Camp Long Vegetation Management Plan
Address: 5200 35th Ave. SW > directions
Phone: 206 684-7434 E-mail: email@example.com
This Vegetation Management Plan has been written to serve as a guide
in the adaptive management and enhancement of Camp Long Park. The primary
purpose of this vegetation management plan is to inform and direct the
actions of organizations and individuals that have assumed the great
responsibility of maintaining the unique character of this park.
- To integrate vegetation management activities with ongoing environmental
- To enhance soil and water quality.
- To maintain and enhance the native character of Camp Long Park.
- To integrate the historic vision of Camp Long with sustainable long-term
Assessment of Existing Vegetation
Investigations found a majority of the forest is stalled in successional
status (33 of 55 acres), there is some healthy successional forest (4.5
acres) and early successional forest (3.2 acres), some lawn (3.6 acres)
and small amounts of wetland (0.7 acres). A large area, the camping
area, (5.5 acres) is impacted by heavy human traffic.
- Canopy Composition: Most overstory is mixed red alder (25%) and
bigleaf maple (35%). Horsechestnut, an invasive canopy tree, represents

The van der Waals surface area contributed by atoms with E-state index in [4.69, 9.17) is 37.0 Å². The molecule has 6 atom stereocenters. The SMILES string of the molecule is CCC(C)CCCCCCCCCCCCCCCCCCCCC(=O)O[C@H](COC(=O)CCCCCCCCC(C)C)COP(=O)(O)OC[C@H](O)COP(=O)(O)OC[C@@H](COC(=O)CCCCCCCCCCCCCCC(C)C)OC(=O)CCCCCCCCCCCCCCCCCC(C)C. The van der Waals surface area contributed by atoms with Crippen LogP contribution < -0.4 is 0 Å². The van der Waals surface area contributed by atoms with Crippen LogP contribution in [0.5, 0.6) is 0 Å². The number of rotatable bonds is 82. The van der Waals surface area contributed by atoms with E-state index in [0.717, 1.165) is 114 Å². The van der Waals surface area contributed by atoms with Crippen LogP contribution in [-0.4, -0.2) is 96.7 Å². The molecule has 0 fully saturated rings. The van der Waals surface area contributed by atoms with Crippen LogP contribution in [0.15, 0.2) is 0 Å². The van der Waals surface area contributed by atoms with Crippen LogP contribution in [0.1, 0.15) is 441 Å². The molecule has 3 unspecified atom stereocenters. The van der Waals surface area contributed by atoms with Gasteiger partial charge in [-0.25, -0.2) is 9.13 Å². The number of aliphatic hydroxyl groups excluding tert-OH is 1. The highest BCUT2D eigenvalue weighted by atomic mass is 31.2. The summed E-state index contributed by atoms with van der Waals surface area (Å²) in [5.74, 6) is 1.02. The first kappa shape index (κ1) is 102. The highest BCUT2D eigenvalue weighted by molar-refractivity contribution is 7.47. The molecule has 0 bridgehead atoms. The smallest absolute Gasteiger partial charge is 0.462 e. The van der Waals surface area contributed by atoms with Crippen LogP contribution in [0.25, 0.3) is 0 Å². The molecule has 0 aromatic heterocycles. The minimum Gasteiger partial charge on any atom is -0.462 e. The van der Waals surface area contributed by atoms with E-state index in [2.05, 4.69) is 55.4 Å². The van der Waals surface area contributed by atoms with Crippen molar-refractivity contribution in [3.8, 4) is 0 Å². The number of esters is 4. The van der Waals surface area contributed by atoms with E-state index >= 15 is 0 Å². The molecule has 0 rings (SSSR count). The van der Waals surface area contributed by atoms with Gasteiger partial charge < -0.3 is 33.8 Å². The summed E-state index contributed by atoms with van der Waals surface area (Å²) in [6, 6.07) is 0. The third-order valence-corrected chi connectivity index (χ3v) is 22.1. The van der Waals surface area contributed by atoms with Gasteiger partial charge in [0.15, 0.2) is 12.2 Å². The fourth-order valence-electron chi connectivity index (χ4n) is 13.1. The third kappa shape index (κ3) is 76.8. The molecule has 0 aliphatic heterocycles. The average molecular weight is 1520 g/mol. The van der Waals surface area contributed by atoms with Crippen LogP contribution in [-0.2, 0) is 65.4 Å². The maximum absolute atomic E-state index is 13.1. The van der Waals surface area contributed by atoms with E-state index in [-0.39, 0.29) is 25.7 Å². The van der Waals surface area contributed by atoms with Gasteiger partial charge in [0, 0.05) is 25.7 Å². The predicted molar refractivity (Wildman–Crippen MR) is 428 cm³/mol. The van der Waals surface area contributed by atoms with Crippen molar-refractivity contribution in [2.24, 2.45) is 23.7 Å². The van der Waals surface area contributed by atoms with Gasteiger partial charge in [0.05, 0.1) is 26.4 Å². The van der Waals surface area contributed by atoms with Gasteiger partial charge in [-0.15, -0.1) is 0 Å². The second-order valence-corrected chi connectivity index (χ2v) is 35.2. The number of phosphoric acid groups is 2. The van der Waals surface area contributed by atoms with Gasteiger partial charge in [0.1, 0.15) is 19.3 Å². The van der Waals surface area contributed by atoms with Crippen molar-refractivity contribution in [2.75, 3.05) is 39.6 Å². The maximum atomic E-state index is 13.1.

10% of total trees in sample plots. Small pockets of Pacific madrone
exist around cabins and forest edges. Western red cedar, Pacific dogwood,
and willow occur sporadically. Southeast of the "parade ground"
non-native poplars dominate (30%), and are spreading aggressively.
- Understory Composition: Prevalent natives, varying by plot, include
sword fern (16-52%), hazelnut (11-17%), and nettle (4-45%); dominant
invasives are English ivy
(3-21%), Himalayan blackberry (9-45%), and English holly (1-11%).
Invasive species were found in 100% of plots; on average invasives
cover 33% of vegetated ground area sampled.
- Species Diversity: 46 native and 39 invasive plant species were
found. Most natives are shade tolerant, while most existing invasive
species occupy open, disturbed sites.
- Monitor for colonization by shade tolerant invasive plant species.
- Plant late succession, native conifer species (Douglas fir, cedar,
hemlock, grand fir), introduce shade tolerant native plant species.
- Work with Golf Course grounds managers for zones spanning both properties.
- Develop small meadow in non-forested area.
- Change mowing cycle to once in late fall, annually or alternate
- Enhance wildlife habitat.
- Apply coarse woody mulch to high use areas.
- Create clearly-defined paths to direct park visitors.
- Create snags and retain downed woody debris in conjunction with
professional hazard tree assessment and mitigation implementation.
Environmental Education Recommendations
- Provide interpretive signage to accompany management practices
- Introduce wildlife attractants and signage
- Expand educational programs
- Extend and intensify stewardship outreach
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Management Plan (PDF 2M)
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May 2, 2007